Desperation for love arising from detachment can lead to extreme measures and destructive actions as exhibited by the tumultuous relationships of Miss Emily in William Faulkner's “A Rose for Emily” (rpt. in Thomas R. Arp and Greg Johnson, Perrine's Literature: Structure, Sound, and Sense, 9th ed. [Boston: Wadsworth, 2006] 556). Miss Emily is confined from society for the majority of her life by her father, so after he has died, she longs for relations that ironically her longing destroys. The despondency and obsession exuded throughout the story portray the predicament at hand.
Miss Emily's relationship with her father is a key factor in the development of her isolation. As she is growing up, he will not let anybody around his daughter, particularly young suitors. The town assumes his decision is due to the idea that “the Griersons [hold] themselves a little too high for what they really [are]” to the point that “none of the young men [are] quite good enough” (559). Because Emily's father keeps her from everyone, she becomes very attached to him. He dies when she is nearly thirty, her only companion gone. Her strong bond to him is so severe that after his death, she denies he was dead at all and will not give his body up to the authorities for three days. The town observes that because she has “nothing left, she would have to cling to that which had robbed her,” meaning Emily is so desperate for a companion that when her father is gone, she has nothing left to cling to but him (559). However, he has a lasting effect on her that contributes to her isolation. He instills the Grierson pride, so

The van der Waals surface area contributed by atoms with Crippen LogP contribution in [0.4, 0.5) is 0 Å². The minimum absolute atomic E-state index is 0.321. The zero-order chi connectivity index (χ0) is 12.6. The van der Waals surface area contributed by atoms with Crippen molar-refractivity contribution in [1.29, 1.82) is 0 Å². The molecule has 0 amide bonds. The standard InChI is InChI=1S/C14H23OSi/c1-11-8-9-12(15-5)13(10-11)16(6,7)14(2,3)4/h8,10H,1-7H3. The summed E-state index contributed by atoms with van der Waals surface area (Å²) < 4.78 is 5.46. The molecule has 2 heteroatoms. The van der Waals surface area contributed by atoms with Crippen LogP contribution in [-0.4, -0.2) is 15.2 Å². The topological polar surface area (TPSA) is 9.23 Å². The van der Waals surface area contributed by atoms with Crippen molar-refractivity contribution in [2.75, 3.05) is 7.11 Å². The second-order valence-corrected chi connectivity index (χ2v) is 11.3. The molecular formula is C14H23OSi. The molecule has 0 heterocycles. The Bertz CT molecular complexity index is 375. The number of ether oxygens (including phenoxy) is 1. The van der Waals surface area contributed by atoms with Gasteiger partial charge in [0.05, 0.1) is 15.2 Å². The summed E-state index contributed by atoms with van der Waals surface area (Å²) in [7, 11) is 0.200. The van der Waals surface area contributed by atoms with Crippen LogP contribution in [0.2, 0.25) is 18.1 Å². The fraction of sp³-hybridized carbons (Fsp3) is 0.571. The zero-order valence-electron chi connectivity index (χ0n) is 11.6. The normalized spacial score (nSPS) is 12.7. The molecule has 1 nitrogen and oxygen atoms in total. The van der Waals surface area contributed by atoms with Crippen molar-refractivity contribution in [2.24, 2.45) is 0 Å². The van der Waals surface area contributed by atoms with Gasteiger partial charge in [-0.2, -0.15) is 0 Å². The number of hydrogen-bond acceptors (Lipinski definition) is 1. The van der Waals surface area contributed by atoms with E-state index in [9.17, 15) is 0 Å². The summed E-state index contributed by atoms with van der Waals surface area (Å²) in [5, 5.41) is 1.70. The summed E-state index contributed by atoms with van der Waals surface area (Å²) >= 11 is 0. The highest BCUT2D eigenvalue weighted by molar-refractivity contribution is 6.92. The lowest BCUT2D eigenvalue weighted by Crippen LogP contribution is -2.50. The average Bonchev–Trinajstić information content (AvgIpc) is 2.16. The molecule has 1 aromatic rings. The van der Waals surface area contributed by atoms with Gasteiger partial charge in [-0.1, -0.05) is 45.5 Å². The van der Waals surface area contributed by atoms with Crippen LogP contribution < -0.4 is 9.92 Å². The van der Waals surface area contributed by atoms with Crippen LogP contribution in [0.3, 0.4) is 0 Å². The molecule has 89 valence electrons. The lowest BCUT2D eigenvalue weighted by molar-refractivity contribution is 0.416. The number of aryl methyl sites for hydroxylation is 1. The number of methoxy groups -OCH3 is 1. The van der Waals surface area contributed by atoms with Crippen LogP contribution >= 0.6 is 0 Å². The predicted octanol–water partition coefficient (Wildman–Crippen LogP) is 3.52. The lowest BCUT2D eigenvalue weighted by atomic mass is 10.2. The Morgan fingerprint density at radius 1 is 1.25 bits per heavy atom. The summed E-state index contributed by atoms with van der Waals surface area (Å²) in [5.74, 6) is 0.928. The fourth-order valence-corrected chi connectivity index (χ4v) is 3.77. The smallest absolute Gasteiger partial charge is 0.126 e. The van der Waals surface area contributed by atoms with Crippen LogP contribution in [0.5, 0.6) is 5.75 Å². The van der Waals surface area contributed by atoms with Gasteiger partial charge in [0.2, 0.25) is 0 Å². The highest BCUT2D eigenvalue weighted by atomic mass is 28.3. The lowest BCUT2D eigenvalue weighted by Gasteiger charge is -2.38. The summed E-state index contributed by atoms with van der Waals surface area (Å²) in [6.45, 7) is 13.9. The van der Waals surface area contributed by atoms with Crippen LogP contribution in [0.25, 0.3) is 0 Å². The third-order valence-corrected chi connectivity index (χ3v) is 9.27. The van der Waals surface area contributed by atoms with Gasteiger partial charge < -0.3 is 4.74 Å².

that she often does not interact with others. His influence is “too virulent and too furious to die” (562). Emily has a difficult time connecting with anyone because of this attitude and the fact that she has known only her father her entire life.
When Miss Emily finds somebody, though, it quickly pushes her to desperation. Her relationship with Homer Barron is a result of the life and death of her father. Ironically, he is a northern, roughneck Yankee, the exact opposite of any connection a Grierson would consider. Unsuspectingly, Emily is attracted to him, which is an oddity itself considering her lack of personality and his obvious charisma, for “whenever you [hear] a lot of laughing...Homer Barron [will] be in the center of the group” (560). He is also the first man to show an interest in her without her father alive to scare him off. The town is doubtful that the pair will remain together, but Emily's attachments are extreme, as seen when she would not surrender her father's body. The circumstance exhibits how her feelings are greatly intensified towards Homer. However, he is “not a marrying man” (561). When it appears as though he will leave her, she kills him with poison. While seemingly the opposite effect of love, killing Homer is quite in line with her obsession. If he is dead and she keeps Homer all to herself, Emily will...